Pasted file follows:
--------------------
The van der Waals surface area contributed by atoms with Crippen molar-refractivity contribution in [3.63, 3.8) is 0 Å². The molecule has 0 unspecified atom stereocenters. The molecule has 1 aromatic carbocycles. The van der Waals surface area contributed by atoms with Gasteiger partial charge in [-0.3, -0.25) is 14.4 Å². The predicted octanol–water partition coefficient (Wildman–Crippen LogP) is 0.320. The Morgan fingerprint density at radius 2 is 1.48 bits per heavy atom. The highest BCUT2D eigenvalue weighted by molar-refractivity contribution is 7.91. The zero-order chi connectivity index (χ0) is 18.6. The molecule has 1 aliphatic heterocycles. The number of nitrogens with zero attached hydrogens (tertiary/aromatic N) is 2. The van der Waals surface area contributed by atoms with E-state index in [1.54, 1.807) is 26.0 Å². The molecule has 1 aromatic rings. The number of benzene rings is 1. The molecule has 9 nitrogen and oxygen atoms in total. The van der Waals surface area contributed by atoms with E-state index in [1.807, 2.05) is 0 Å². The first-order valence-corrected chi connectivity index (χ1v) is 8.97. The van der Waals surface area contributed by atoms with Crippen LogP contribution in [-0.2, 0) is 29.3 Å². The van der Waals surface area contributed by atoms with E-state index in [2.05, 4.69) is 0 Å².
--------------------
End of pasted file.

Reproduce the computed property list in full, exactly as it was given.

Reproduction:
The van der Waals surface area contributed by atoms with Crippen molar-refractivity contribution in [3.63, 3.8) is 0 Å². The molecule has 0 unspecified atom stereocenters. The molecule has 1 aromatic carbocycles. The van der Waals surface area contributed by atoms with Gasteiger partial charge in [-0.3, -0.25) is 14.4 Å². The predicted octanol–water partition coefficient (Wildman–Crippen LogP) is 0.320. The Morgan fingerprint density at radius 2 is 1.48 bits per heavy atom. The highest BCUT2D eigenvalue weighted by molar-refractivity contribution is 7.91. The zero-order chi connectivity index (χ0) is 18.6. The molecule has 1 aliphatic heterocycles. The number of nitrogens with zero attached hydrogens (tertiary/aromatic N) is 2. The van der Waals surface area contributed by atoms with E-state index in [1.54, 1.807) is 26.0 Å². The molecule has 1 aromatic rings. The number of benzene rings is 1. The molecule has 9 nitrogen and oxygen atoms in total. The van der Waals surface area contributed by atoms with E-state index in [1.807, 2.05) is 0 Å². The first-order valence-corrected chi connectivity index (χ1v) is 8.97. The van der Waals surface area contributed by atoms with Crippen LogP contribution in [-0.2, 0) is 29.3 Å². The van der Waals surface area contributed by atoms with E-state index in [2.05, 4.69) is 0 Å².